What do mushers do with their sled dog when he/she retires? Just as they had the best life before their journey through the Iditarod, they have the best life still, but more relaxing. Our best bud here at Vern’s, Charles, retired as a sled dog on March 1, 2014.
Charles is a 10-year old Alaskan Husky. Charles was not born at the Dream a Dream Dog Farm. Vern acquired him from Jeff King. Charles has quite the sled dog resume. Charles has finished many sled dog races in the state of Alaska. What is most impressive is he has finished five Iditarod races.
Unbeknownst to Charles, this season would be his last. Charles took his last pre-race truck ride down to 4th street in Anchorage. He jumped up and down anxiously in his harness, in lead, under the starting line in Anchorage for the last time. He heard the announcer call, “5, 4, 3, 2, 1….GO,” for the last time. He charged out of the starting chute one final time. This one last run for Charles was the Ceremonial start of the 2014 Iditarod. He led Cindy Abbott, her “Iditarider”, and his best friend Vern, down 4th street around Cordova and out to the Campbell Airstrip. He was unharnessed and unhooked one last time. He took one final post-race truck ride to the kennel.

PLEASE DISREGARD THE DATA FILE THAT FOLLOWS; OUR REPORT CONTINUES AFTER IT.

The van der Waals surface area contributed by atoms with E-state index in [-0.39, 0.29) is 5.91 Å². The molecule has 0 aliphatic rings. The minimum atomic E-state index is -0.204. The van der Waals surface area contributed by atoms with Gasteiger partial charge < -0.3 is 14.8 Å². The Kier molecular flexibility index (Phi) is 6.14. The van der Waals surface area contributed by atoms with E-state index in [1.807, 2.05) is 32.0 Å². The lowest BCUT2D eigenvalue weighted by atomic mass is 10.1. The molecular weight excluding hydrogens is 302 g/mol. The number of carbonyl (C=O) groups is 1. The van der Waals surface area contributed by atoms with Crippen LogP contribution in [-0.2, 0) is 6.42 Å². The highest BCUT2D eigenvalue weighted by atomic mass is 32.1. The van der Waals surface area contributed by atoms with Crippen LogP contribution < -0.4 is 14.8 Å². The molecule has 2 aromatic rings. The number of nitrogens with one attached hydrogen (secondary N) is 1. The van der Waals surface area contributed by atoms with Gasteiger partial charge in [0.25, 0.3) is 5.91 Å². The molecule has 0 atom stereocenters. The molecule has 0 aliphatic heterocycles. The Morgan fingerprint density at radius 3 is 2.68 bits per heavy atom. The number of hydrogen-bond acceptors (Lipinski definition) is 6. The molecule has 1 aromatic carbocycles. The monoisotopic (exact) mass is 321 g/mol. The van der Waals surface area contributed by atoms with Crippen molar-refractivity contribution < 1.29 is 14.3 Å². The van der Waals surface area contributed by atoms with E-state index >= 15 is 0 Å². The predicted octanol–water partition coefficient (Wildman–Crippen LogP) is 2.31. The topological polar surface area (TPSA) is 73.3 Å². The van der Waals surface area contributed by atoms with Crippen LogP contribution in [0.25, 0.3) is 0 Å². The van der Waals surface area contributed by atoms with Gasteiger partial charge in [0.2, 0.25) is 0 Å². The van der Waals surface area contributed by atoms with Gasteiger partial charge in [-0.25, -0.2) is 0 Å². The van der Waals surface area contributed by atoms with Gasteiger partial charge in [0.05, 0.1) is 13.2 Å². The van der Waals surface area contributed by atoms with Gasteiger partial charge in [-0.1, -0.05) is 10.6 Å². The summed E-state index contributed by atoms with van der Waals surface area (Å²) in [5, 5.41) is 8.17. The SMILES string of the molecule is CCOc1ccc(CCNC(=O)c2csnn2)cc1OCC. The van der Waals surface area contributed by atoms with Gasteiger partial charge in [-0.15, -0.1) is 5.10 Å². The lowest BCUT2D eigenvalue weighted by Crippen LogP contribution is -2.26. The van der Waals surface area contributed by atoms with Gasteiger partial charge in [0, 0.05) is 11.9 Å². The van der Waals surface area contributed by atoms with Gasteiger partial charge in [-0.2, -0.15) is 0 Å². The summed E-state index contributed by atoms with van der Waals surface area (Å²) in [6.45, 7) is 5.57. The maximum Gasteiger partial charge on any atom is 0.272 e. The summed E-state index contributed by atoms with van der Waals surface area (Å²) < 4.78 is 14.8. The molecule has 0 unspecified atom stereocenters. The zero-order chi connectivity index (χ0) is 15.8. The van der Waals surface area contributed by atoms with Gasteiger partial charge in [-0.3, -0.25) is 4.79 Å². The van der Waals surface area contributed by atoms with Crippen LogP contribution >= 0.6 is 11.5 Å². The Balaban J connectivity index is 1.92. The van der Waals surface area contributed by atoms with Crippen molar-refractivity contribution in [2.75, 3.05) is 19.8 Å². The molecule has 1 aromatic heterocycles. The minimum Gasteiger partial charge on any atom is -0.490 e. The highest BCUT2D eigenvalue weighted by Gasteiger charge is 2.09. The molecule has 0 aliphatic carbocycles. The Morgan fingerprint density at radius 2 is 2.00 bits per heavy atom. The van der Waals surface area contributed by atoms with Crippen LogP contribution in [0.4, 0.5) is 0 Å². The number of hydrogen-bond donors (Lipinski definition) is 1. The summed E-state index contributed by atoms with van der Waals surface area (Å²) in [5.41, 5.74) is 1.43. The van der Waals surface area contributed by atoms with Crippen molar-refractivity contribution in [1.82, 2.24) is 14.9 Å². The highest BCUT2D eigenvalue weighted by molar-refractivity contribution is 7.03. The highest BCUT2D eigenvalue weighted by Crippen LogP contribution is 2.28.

When Charles was taken out of the truck after they arrived at the kennel he was not hooked up. Instead Vern said, “You are free!” Free to roam the kennel. Free to sit on any kennel he wants. Free to sleep anywhere he wants. Free to be “King of the Kennel.” Charles just stood there. He didn’t know what to do. His journey through the Iditarod had come to an end. Nobody asked him. I think if Vern had given Charles a choice, he would continue to work as a sled dog for the rest of his life. That is how much he loves it, and how much all sled dogs love their job.
Watching Charles around the yard now that he is retired is awesome. He comes right up to us wanting love and attention. He sticks his paw out as to say, “Pet me. Love me.” So, what do we do? We pet him. We love him. He struts around that yard as if he owns the place. He sits up top of Aspen’s house like it is his. It is, of course, exactly where his house used to sit. Charles still thinks he is a working sled dog. He will forever be an extraordinary lead dog.
Charles is now a pet. Most sled dogs become musher pets when they retire. Some dogs will sell their retired dogs to select homes that will take extra good care of their special friends. All sled dogs will miss their job tremendously. But, just as humans enjoy their retirement, sled dogs will enjoy the relaxing and love and attention they receive with retirement.